WHAT is Occupational Therapy?
Occupational therapy is the "art and science of enabling engagement in everyday living, through occupation..." (Townsend & Polatajko, 2007, p. 372). Occupational therapist are health care providers who work with individuals who have physical, mental, emotional, and development issues. Occupational therapists help individuals regain, develop, and/ or build new skills that they have lost or sometimes never had. This is relevant to those diagnosed with agnosia because these individuals may have to learn how to cope with their agnosia, especially if a full recovery of sensory functioning is not possible. Please play video to the left for more details on what occupational therapy is!
Any form of agnosia is likely to hinder an individual's engagement in their day to day activities. Occupational performance issues vary depending on the type of agnosia experienced. Generally, however, the inability to recognize various stimuli can cause issues relating to the person, their occupation, and environment (using the outline of the Canadian Model of Occupational Performance and Engagement). In regards to an individual's occupation, recognition deficits can lead to occupational performance issues with self-care, productivity, and leisure. For self-care, individuals may need help with eating because they cannot recognize a spoon and fork and as a result use a knife to eat instead (e.g., using a knife to eat a bowl of soup). Grooming can also be difficult if the individual cannot recognize a comb and the purpose of a comb.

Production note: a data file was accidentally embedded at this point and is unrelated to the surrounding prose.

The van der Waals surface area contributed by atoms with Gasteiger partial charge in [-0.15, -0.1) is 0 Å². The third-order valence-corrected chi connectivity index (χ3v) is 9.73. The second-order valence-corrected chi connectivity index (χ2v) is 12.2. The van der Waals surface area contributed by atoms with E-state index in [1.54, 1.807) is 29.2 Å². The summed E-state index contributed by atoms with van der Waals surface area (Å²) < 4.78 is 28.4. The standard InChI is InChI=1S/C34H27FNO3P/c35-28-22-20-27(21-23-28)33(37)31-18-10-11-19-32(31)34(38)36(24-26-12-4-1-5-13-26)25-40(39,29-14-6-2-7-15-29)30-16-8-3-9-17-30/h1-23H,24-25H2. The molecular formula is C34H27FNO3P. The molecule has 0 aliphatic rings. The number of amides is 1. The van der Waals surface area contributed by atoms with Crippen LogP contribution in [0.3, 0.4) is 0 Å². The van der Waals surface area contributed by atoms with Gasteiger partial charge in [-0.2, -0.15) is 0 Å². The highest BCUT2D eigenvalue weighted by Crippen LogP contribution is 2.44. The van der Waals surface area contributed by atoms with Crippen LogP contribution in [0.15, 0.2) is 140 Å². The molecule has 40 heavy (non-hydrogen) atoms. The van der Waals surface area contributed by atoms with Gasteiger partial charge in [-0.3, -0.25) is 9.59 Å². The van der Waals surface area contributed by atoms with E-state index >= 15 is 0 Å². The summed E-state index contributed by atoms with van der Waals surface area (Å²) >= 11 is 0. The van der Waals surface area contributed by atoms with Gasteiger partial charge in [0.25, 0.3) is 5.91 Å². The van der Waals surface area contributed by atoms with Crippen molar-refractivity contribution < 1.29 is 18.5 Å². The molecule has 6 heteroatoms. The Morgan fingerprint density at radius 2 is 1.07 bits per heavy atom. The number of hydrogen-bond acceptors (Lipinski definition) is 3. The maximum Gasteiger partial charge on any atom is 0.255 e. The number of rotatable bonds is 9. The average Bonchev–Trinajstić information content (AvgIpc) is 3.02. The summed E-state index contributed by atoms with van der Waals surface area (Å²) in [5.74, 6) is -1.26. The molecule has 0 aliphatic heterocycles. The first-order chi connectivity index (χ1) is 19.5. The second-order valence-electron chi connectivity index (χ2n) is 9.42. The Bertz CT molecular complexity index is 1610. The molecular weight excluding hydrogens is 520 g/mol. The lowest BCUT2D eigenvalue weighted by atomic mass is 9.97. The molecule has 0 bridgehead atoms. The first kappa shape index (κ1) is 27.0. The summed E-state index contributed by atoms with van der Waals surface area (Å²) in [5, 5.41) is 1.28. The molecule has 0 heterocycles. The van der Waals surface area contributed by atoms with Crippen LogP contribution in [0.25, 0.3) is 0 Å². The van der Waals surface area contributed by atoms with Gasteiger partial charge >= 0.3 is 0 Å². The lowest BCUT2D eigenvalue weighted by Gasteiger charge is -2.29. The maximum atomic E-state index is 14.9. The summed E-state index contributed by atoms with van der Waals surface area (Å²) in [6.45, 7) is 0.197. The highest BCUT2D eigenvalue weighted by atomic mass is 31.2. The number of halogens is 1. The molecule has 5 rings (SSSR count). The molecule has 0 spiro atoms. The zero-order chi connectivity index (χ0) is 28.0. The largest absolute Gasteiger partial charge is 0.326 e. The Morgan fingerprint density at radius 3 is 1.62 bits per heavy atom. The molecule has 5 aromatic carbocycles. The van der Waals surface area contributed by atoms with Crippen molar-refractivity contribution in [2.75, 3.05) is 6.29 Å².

Others may need to leave their employment because they are unable to recognize their work setting or carry out previously familiar productivity tasks. There can be occupational performance issues with schooling because of an inability to recognize environmental sounds, such as a school bell, for individuals with nonverbal auditory agnosia. In addition, those with prosopagnosia can have difficulties with recognizing faces of teachers and fellow students, which can lead to hindering of social relationships. A decrease in leisure pursuits may also occur because recognition deficits can lead to difficulty in sustaining participation in leisure activities and as a result decrease engagement in previous enjoyed activities. It is important to note that since memory skills are generally intact for individuals with agnosia, these individuals can still navigate their way around even though they are unable to recognize all the objects or sounds they encounter.